The Minister of Industry, Trade and Investment, Otunba Niyi Adebayo, has called for the establishment of an enabling environment for the growth and expansion of the national geographical indications (GIs) to help Nigerian producers generate greater value for their products.

Adebayo made this call in Abuja, at the European Union (EU)-Nigeria Geographical Indication Conference, organised by the Intellectual Property Rights and Innovation in Africa (AFRIPI).


The minister disclosed that agri-food and drink products, which have names that are protected by the European Union as geographical indications represent a sales value of about €75 billion, regretting that, currently over one-fifth of the amount is generated by exports that originate outside of the European Union.

According to the minister, geographical indication protection is not limited to agricultural produce but extends to a wide range of products including, handicrafts, industrial products and prepackaged personal care products to name a few.

He noted that the Federal Government is committed to ensuring that Nigeria exports more finished goods, expressing optimism that the conference will go a long way in helping Nigeria establish an enabling environment for the growth and expansion of the national GI products.

His words: “For many years, stakeholders from both the public and private sector in Nigeria have worked hard to promote and draw attention to geographical indications and other forms of intellectual property protection in Nigeria.

“The benefits obtainable from geographical indications in Nigeria are immense. Nigeria is one of the most culturally diverse societies in the world. We can boast of a wide variety of products that can be classified as GI. These range from the popular Ijebu garri to Nsukka Yellow Pepper, the Sokoto Red Skin Goat and the famous Yauri Onions.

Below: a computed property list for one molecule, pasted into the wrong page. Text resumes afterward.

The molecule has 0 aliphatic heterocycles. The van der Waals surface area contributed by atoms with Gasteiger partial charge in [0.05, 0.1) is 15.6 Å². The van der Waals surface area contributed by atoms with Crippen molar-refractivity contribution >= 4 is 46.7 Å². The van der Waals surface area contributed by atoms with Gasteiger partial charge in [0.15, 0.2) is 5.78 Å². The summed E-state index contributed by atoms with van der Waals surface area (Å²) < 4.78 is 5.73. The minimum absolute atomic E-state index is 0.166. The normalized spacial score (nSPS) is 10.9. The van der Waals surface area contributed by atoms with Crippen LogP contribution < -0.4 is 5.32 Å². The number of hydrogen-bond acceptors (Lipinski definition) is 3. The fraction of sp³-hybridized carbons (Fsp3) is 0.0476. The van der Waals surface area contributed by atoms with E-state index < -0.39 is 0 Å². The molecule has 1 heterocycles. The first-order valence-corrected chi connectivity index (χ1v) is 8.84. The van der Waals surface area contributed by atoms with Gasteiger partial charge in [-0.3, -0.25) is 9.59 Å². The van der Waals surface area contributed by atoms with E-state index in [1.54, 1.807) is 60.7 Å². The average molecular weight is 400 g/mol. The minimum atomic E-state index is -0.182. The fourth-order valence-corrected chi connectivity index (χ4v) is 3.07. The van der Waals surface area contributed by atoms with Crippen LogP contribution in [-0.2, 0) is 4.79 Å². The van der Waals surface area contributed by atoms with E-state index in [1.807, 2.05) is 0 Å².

“Unfortunately, poor knowledge of geographical indications and the absence of a specific legal framework have rendered our unique products more vulnerable to misappropriation.

“Cultural misappropriation, which can be defined as the assumption or exploitation of one culture by a more dominant culture, is a concept that is now being discussed more openly and around which awareness is being raised.

“Africa for centuries has been on the losing end of this issue, and it is time for that to come to an end. Nigeria has a strategic ambition to position itself as a major supply chain partner to key off-taker nations. Geographical indications will play a major role in helping Nigerian producers generate greater value for their products.

“This presents a huge opportunity for indigenous exporters who can now capitalize on improved product reputation and the willingness of consumers to pay a premium for authentic products.”